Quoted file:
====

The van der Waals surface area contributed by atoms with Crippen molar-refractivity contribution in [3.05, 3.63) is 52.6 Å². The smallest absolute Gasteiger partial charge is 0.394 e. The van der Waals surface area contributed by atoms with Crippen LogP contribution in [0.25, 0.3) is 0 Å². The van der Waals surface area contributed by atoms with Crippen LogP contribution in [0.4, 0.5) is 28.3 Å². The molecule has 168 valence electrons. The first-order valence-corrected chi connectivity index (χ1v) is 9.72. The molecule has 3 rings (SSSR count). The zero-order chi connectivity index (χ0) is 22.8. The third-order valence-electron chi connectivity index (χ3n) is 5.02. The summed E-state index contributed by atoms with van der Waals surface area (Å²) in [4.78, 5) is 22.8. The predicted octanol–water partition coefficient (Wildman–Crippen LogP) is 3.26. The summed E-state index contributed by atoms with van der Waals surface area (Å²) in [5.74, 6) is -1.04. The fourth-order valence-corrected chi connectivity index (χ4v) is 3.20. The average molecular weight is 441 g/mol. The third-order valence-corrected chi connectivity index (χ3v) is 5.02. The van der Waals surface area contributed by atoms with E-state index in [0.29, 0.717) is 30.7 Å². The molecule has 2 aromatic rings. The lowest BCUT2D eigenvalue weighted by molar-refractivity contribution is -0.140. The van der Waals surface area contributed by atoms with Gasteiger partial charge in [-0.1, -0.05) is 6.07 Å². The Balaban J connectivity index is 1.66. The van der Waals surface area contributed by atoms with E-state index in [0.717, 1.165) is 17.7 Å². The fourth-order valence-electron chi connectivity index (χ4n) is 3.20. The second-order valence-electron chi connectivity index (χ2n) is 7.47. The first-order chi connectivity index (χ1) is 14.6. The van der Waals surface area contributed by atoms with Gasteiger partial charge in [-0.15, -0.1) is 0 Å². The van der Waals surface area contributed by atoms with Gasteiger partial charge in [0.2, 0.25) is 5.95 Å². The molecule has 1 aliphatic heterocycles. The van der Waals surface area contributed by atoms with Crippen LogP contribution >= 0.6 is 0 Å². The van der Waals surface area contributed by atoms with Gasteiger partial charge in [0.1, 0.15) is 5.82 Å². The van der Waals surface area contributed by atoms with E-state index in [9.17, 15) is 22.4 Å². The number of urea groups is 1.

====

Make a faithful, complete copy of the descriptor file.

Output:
The van der Waals surface area contributed by atoms with Crippen molar-refractivity contribution in [3.05, 3.63) is 52.6 Å². The smallest absolute Gasteiger partial charge is 0.394 e. The van der Waals surface area contributed by atoms with Crippen LogP contribution in [0.25, 0.3) is 0 Å². The van der Waals surface area contributed by atoms with Crippen LogP contribution in [0.4, 0.5) is 28.3 Å². The molecule has 168 valence electrons. The first-order valence-corrected chi connectivity index (χ1v) is 9.72. The molecule has 3 rings (SSSR count). The zero-order chi connectivity index (χ0) is 22.8. The third-order valence-electron chi connectivity index (χ3n) is 5.02. The summed E-state index contributed by atoms with van der Waals surface area (Å²) in [4.78, 5) is 22.8. The predicted octanol–water partition coefficient (Wildman–Crippen LogP) is 3.26. The summed E-state index contributed by atoms with van der Waals surface area (Å²) in [5.74, 6) is -1.04. The fourth-order valence-corrected chi connectivity index (χ4v) is 3.20. The average molecular weight is 441 g/mol. The third-order valence-corrected chi connectivity index (χ3v) is 5.02. The van der Waals surface area contributed by atoms with E-state index in [0.29, 0.717) is 30.7 Å². The molecule has 2 aromatic rings. The lowest BCUT2D eigenvalue weighted by molar-refractivity contribution is -0.140. The van der Waals surface area contributed by atoms with Gasteiger partial charge in [-0.1, -0.05) is 6.07 Å². The Balaban J connectivity index is 1.66. The van der Waals surface area contributed by atoms with E-state index in [0.717, 1.165) is 17.7 Å². The fourth-order valence-electron chi connectivity index (χ4n) is 3.20. The second-order valence-electron chi connectivity index (χ2n) is 7.47. The first-order chi connectivity index (χ1) is 14.6. The van der Waals surface area contributed by atoms with Gasteiger partial charge in [-0.15, -0.1) is 0 Å². The van der Waals surface area contributed by atoms with Gasteiger partial charge in [0.2, 0.25) is 5.95 Å². The molecule has 1 aliphatic heterocycles. The van der Waals surface area contributed by atoms with Crippen LogP contribution >= 0.6 is 0 Å². The van der Waals surface area contributed by atoms with Gasteiger partial charge in [0.1, 0.15) is 5.82 Å². The van der Waals surface area contributed by atoms with E-state index in [9.17, 15) is 22.4 Å². The number of urea groups is 1.